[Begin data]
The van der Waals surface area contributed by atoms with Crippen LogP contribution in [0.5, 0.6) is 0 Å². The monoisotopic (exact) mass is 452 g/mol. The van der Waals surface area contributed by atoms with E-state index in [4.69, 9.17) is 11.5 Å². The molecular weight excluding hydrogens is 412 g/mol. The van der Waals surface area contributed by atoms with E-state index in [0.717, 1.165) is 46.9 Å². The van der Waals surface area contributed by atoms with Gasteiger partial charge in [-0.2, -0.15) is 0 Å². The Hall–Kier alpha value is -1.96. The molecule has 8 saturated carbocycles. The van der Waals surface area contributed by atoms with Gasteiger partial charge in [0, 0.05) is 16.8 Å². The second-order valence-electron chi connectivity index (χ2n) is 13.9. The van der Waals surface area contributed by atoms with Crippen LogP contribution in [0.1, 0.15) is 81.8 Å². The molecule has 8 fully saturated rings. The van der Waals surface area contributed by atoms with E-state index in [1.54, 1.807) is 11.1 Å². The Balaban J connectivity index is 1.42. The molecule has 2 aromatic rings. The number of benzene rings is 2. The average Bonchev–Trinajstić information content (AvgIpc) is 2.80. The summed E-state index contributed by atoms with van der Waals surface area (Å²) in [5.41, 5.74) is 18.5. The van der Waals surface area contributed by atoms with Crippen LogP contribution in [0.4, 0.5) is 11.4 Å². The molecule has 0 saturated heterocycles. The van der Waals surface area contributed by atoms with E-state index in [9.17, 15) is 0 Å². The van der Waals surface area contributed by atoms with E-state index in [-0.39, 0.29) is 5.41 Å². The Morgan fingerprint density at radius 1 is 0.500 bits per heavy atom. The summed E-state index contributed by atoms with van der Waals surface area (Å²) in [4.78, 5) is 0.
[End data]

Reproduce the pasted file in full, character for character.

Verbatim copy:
The van der Waals surface area contributed by atoms with Crippen LogP contribution in [0.5, 0.6) is 0 Å². The monoisotopic (exact) mass is 452 g/mol. The van der Waals surface area contributed by atoms with E-state index in [4.69, 9.17) is 11.5 Å². The molecular weight excluding hydrogens is 412 g/mol. The van der Waals surface area contributed by atoms with E-state index in [0.717, 1.165) is 46.9 Å². The van der Waals surface area contributed by atoms with Gasteiger partial charge in [-0.2, -0.15) is 0 Å². The Hall–Kier alpha value is -1.96. The molecule has 8 saturated carbocycles. The van der Waals surface area contributed by atoms with Gasteiger partial charge in [0, 0.05) is 16.8 Å². The second-order valence-electron chi connectivity index (χ2n) is 13.9. The van der Waals surface area contributed by atoms with Crippen LogP contribution in [0.1, 0.15) is 81.8 Å². The molecule has 8 fully saturated rings. The van der Waals surface area contributed by atoms with E-state index in [1.54, 1.807) is 11.1 Å². The Balaban J connectivity index is 1.42. The molecule has 2 aromatic rings. The number of benzene rings is 2. The average Bonchev–Trinajstić information content (AvgIpc) is 2.80. The summed E-state index contributed by atoms with van der Waals surface area (Å²) in [5.41, 5.74) is 18.5. The van der Waals surface area contributed by atoms with Crippen LogP contribution in [0.4, 0.5) is 11.4 Å². The molecule has 0 saturated heterocycles. The van der Waals surface area contributed by atoms with E-state index in [9.17, 15) is 0 Å². The van der Waals surface area contributed by atoms with E-state index in [-0.39, 0.29) is 5.41 Å². The Morgan fingerprint density at radius 1 is 0.500 bits per heavy atom. The summed E-state index contributed by atoms with van der Waals surface area (Å²) in [4.78, 5) is 0.